... 1930, Maria de Lourdes Pintasilgo (left), a "pioneer feminist," was born in Abrantes, in Portugal's Tagus Valley. Having "she opted for a 'man's subject' so as to demonstrate the abilities of women," in 1953 she earned an engineering degree in industrial chemistry. She was active in Catholic women's political groups beginning in her university days, and served as the 1st woman on an advisory group to the country's long-in-power dictatorship. But after that dictatorship ended in 1974, Pintasilgo served in the new government, 1st as Minister for Social Affairs, then as UNESCO minister, and, in 1979, as the 1st woman Prime Minister of Portugal -- and the 2d woman to hold such a post anywhere in Europe. Her later bid for the presidency having failed, she served as a Member of the European Parliament for 2 years in the late 1980s. Pintasilgo, who died in Lisbon in 2004, once said of her male colleagues:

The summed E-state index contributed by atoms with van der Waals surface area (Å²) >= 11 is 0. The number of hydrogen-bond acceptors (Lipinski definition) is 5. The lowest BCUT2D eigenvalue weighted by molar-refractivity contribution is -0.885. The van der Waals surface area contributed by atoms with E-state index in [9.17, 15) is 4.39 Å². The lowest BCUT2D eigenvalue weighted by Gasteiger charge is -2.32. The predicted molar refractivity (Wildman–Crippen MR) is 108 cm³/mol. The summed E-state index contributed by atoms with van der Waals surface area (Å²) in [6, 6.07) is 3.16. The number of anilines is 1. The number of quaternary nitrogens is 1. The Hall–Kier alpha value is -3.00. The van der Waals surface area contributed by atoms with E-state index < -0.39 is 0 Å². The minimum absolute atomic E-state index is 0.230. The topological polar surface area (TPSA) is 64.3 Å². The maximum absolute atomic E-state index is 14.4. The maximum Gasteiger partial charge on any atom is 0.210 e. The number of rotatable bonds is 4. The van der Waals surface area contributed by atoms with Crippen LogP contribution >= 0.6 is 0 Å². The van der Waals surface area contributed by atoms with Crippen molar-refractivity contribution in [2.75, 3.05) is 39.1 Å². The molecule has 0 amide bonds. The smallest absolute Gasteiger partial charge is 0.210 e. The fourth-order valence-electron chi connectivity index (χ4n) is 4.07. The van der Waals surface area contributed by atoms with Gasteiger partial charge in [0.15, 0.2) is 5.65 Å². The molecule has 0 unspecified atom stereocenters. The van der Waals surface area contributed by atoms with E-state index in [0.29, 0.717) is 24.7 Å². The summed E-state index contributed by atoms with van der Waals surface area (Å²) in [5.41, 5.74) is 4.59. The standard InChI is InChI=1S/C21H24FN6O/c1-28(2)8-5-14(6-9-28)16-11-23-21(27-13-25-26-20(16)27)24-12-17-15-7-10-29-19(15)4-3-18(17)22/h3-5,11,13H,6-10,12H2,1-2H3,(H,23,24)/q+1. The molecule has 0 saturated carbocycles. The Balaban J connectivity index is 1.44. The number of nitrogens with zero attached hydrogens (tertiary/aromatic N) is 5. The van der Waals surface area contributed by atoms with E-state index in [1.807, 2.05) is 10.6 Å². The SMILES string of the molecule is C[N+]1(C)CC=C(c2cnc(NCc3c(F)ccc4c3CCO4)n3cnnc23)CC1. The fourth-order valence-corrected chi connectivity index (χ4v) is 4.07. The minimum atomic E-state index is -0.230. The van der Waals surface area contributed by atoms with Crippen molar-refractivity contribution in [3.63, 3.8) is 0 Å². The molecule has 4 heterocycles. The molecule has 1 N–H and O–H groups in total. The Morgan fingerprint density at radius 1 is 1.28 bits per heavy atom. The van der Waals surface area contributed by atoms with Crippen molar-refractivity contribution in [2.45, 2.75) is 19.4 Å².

'You know, they never forgive me for having dared to enter their world.'
... 1689 (320 years ago today), Charles-Louis de Secondat, Baron de Montesquieu, known through history simply as "Montesquieu," was born at his family's chateau near Bordeaux, France. Following education and marriage he launched a career as "one of the great political philosophers of the Enlightenment." An enduring work is his 1751 treatise De L'Esprit des Lois (Spirit of the Laws) (right). In it Montesquieu articulated a theory of separation of powers that -- in an early instance of comparative constitutionalism -- inspired the framers of the U.S. Constitution and bedevils commentators on the powers of the U.S. President in this new millennium.